Swine Nutrition Guide: Growing Pig Management
Growing Pig Management -- Pigs undergo many physiological changes between weaning and market weight. The digestive system converts from one best suited to using milk to one suitable for the breakdown and absorption of complex carbohydrates and proteins found in grain and soybean meal. Daily feed intake normally increases steadily between weaning and market weight. Lean growth rate reaches a plateau when the pigs weigh about 130 lb and declines thereafter. These changes are the basis for the feeding recommendations listed for growing finishing pigs in this nutrition guide. Pigs should have ad libitum access to feeds reformulated to contain different ingredients and nutrient densities as they grow. This is commonly called "phase feeding." Phase feeding is essential to optimizing pig performance and controlling feed costs in a swine enterprise by limiting the time that nutrients are over- or underfed. In addition, phase feeding reduces the amount of nitrogen and phosphorus pigs excrete. Starting pigs weighing less than about 25 lb should be fed diets containing several specialty ingredients. Thereafter, switch them to grain-soybean meal-based diets containing few, if any, specialty ingredients. Reduce the nutrient density of the diet as pigs approach market weight.
How does fat affect growing pig performance?
In growing-finishing pigs, fat consistently improves feed efficiency. On average, feed efficiency is improved by 2% for each 1% increment of added fat. Feed efficiency and daily gain are improved more by feeding fat to pigs during the summer than the winter. For example, daily gain may be increased by 1% for each 1% addition of fat in the summer, whereas little, if any, improvement in gain is expected in the winter. Carcass fat content is not greatly altered unless added fat levels exceed 5% of the diet and the amino acid:calorie ratio in the diet is not maintained constant. Energy intake is a major factor limiting lean growth rate in pigs weighing less than about 130 lb. Fat additions to grain-soybean meal diets may increase energy intake, especially in hot weather, and improve lean growth rate in young pigs. On the other hand, added fat is less valuable in finishing pigs, because energy intake from grain-soybean meal diets is often sufficient to maximize lean growth rate. Fat often is added to starting pig diets to aid in the manufacture of pelleted, milk product-based diets. Also, research indicates that as little as 2.5% added fat (50 lb/ton) reduces dust in confinement buildings by about 25%. Similar effects are observed in feed mills. Reduced dust levels have improved health implications for both pigs and people.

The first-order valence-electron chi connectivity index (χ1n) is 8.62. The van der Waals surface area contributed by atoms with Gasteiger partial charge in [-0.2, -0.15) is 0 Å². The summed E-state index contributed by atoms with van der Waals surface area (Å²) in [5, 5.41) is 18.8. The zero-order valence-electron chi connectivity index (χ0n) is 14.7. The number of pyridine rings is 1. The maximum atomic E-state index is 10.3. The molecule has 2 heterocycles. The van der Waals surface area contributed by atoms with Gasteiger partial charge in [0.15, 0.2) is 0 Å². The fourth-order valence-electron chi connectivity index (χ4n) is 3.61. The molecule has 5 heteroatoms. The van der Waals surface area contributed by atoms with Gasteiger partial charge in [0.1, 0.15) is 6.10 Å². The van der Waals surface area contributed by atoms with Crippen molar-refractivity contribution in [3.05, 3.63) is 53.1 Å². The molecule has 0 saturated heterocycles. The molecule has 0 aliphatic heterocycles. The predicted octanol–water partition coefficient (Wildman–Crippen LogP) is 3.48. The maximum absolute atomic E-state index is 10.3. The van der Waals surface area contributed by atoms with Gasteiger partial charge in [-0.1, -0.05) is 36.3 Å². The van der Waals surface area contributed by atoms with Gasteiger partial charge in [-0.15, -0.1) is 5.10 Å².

What happens when diets contain too much protein?
Feeding excessive amounts of protein and amino acids usually wastes money, results in increased nitrogen excretion, and reduces growth rate and feed efficiency. A greater amount of nitrogen in the manure has the potential for contaminating the environment, including increasing the level of ammonia in the atmosphere. Pigs also will consume more water and they may exhibit a mild diarrhea.
Should high levels of zinc be added to starting pig diets?
Nutritionists typically add 100 to 150 ppm of zinc to starting pig diets to meet requirements for growth. Recently there has been interest in feeding nursery pigs diets containing 2,000 to 3,000 ppm of zinc to combat postweaning stress and diarrhea. Also, zinc ions cause the organism responsible for swine dysentery (S. hyodysenteriae) to produce less toxin. Research results indicate the response to high levels of zinc in the diet is highly variable; in some studies no change in growth rate or feed efficiency has been observed, but in others the response has been large (Table 7). Also, feces are made firmer by high levels of zinc in the feed. However, questions remain about how zinc-containing manure may affect anaerobic lagoons and the soil. Over 99% of the zinc fed to pigs is excreted in the manure. These factors suggest that the decision to use high levels of zinc should be made on a case-by-case basis. Careful monitoring of pig performance when high levels of zinc are added is recommended. It is important that the extra zinc be supplied by zinc oxide; otherwise toxicity problems may develop. Add 2,500 to 3,000 ppm (7.0 to 8.3 lb of zinc oxide/ ton of complete feed assuming the zinc oxide contains 72% zinc) to feed for a maximum of 28 days postweaning, because zinc at these levels may be toxic. Maintain about 10 ppm of copper in any diet containing 2,000 to 3,000 ppm of zinc, because there is no additional growth response from higher dietary copper fortification.